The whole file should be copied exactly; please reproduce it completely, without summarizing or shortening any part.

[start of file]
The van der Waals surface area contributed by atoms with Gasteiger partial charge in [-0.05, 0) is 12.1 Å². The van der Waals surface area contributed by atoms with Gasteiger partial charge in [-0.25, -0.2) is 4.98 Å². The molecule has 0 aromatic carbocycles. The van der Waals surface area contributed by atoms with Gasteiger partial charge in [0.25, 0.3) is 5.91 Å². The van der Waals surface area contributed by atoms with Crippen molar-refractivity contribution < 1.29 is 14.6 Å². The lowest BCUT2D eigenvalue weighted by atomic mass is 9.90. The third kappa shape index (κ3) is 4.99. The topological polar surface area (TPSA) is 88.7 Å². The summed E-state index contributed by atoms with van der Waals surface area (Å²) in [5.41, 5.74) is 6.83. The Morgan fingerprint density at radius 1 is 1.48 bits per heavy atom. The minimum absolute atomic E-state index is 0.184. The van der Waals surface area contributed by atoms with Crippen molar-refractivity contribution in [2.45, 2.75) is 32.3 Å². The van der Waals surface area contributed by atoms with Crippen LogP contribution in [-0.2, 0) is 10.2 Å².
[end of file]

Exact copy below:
The van der Waals surface area contributed by atoms with Gasteiger partial charge in [-0.05, 0) is 12.1 Å². The van der Waals surface area contributed by atoms with Gasteiger partial charge in [-0.25, -0.2) is 4.98 Å². The molecule has 0 aromatic carbocycles. The van der Waals surface area contributed by atoms with Gasteiger partial charge in [0.25, 0.3) is 5.91 Å². The van der Waals surface area contributed by atoms with Crippen molar-refractivity contribution < 1.29 is 14.6 Å². The lowest BCUT2D eigenvalue weighted by atomic mass is 9.90. The third kappa shape index (κ3) is 4.99. The topological polar surface area (TPSA) is 88.7 Å². The summed E-state index contributed by atoms with van der Waals surface area (Å²) in [5.41, 5.74) is 6.83. The Morgan fingerprint density at radius 1 is 1.48 bits per heavy atom. The minimum absolute atomic E-state index is 0.184. The van der Waals surface area contributed by atoms with Crippen molar-refractivity contribution in [2.45, 2.75) is 32.3 Å². The van der Waals surface area contributed by atoms with Crippen LogP contribution in [-0.2, 0) is 10.2 Å².